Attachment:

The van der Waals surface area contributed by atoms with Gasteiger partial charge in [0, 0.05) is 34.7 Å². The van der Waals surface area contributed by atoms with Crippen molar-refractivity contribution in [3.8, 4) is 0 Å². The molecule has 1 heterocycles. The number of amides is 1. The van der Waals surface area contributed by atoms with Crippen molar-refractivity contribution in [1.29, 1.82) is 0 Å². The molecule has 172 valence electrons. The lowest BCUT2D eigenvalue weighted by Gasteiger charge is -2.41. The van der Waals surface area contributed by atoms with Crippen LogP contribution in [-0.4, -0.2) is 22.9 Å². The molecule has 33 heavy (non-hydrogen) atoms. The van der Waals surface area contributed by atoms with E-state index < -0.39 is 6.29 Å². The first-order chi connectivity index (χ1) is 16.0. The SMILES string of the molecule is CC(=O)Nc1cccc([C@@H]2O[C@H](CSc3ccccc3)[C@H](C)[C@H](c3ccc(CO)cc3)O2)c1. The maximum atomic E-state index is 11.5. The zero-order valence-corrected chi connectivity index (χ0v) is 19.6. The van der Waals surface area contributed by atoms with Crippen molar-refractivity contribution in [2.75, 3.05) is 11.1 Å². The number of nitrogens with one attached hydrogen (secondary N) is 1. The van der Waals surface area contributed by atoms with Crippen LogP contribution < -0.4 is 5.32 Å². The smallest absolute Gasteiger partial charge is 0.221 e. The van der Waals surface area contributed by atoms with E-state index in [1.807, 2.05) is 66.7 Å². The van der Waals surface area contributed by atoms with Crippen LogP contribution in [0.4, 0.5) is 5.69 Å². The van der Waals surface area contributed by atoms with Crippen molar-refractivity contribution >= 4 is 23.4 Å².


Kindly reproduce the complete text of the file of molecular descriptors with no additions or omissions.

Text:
The van der Waals surface area contributed by atoms with Gasteiger partial charge in [0, 0.05) is 34.7 Å². The van der Waals surface area contributed by atoms with Crippen molar-refractivity contribution in [3.8, 4) is 0 Å². The molecule has 1 heterocycles. The number of amides is 1. The van der Waals surface area contributed by atoms with Crippen molar-refractivity contribution in [1.29, 1.82) is 0 Å². The molecule has 172 valence electrons. The lowest BCUT2D eigenvalue weighted by Gasteiger charge is -2.41. The van der Waals surface area contributed by atoms with Crippen LogP contribution in [-0.4, -0.2) is 22.9 Å². The molecule has 33 heavy (non-hydrogen) atoms. The van der Waals surface area contributed by atoms with E-state index < -0.39 is 6.29 Å². The first-order chi connectivity index (χ1) is 16.0. The SMILES string of the molecule is CC(=O)Nc1cccc([C@@H]2O[C@H](CSc3ccccc3)[C@H](C)[C@H](c3ccc(CO)cc3)O2)c1. The maximum atomic E-state index is 11.5. The zero-order valence-corrected chi connectivity index (χ0v) is 19.6. The van der Waals surface area contributed by atoms with Crippen molar-refractivity contribution in [2.75, 3.05) is 11.1 Å². The number of nitrogens with one attached hydrogen (secondary N) is 1. The van der Waals surface area contributed by atoms with Crippen LogP contribution < -0.4 is 5.32 Å². The smallest absolute Gasteiger partial charge is 0.221 e. The van der Waals surface area contributed by atoms with E-state index in [1.807, 2.05) is 66.7 Å². The van der Waals surface area contributed by atoms with Crippen LogP contribution in [0.4, 0.5) is 5.69 Å². The van der Waals surface area contributed by atoms with Crippen molar-refractivity contribution >= 4 is 23.4 Å².